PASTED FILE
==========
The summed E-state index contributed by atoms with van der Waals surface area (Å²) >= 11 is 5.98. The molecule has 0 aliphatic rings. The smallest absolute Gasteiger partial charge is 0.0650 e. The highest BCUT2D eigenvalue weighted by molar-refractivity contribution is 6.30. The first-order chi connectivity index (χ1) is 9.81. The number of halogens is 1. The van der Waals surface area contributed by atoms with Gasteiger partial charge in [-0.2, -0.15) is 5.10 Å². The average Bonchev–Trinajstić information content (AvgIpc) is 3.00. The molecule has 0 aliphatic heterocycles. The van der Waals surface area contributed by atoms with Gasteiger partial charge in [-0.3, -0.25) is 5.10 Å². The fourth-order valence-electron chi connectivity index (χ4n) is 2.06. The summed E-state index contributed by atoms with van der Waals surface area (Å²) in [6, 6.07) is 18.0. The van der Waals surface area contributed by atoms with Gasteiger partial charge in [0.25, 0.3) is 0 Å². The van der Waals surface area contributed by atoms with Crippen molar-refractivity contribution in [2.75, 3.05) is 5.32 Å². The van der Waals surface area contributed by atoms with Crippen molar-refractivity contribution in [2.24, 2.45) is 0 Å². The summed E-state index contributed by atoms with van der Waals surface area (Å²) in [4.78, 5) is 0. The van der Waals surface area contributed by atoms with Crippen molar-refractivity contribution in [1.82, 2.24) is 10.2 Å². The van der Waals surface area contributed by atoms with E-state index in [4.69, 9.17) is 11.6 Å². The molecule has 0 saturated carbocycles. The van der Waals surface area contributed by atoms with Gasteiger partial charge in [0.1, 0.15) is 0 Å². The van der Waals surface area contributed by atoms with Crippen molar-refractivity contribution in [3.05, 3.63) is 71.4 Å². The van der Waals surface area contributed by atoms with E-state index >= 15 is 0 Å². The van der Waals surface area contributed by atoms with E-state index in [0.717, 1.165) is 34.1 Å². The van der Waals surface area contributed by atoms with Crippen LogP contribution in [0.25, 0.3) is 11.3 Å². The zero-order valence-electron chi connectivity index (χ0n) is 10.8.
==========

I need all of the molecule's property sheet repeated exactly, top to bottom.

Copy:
The summed E-state index contributed by atoms with van der Waals surface area (Å²) >= 11 is 5.98. The molecule has 0 aliphatic rings. The smallest absolute Gasteiger partial charge is 0.0650 e. The highest BCUT2D eigenvalue weighted by molar-refractivity contribution is 6.30. The first-order chi connectivity index (χ1) is 9.81. The number of halogens is 1. The van der Waals surface area contributed by atoms with Gasteiger partial charge in [-0.2, -0.15) is 5.10 Å². The average Bonchev–Trinajstić information content (AvgIpc) is 3.00. The molecule has 0 aliphatic heterocycles. The van der Waals surface area contributed by atoms with Gasteiger partial charge in [-0.3, -0.25) is 5.10 Å². The fourth-order valence-electron chi connectivity index (χ4n) is 2.06. The summed E-state index contributed by atoms with van der Waals surface area (Å²) in [6, 6.07) is 18.0. The van der Waals surface area contributed by atoms with Gasteiger partial charge in [0.25, 0.3) is 0 Å². The van der Waals surface area contributed by atoms with Crippen molar-refractivity contribution in [2.75, 3.05) is 5.32 Å². The van der Waals surface area contributed by atoms with Crippen molar-refractivity contribution in [2.24, 2.45) is 0 Å². The summed E-state index contributed by atoms with van der Waals surface area (Å²) in [4.78, 5) is 0. The van der Waals surface area contributed by atoms with Crippen molar-refractivity contribution in [1.82, 2.24) is 10.2 Å². The van der Waals surface area contributed by atoms with E-state index in [4.69, 9.17) is 11.6 Å². The molecule has 0 saturated carbocycles. The van der Waals surface area contributed by atoms with Gasteiger partial charge in [0.1, 0.15) is 0 Å². The van der Waals surface area contributed by atoms with Crippen molar-refractivity contribution in [3.05, 3.63) is 71.4 Å². The van der Waals surface area contributed by atoms with E-state index >= 15 is 0 Å². The van der Waals surface area contributed by atoms with E-state index in [0.717, 1.165) is 34.1 Å². The van der Waals surface area contributed by atoms with Crippen LogP contribution in [0.25, 0.3) is 11.3 Å². The zero-order valence-electron chi connectivity index (χ0n) is 10.8.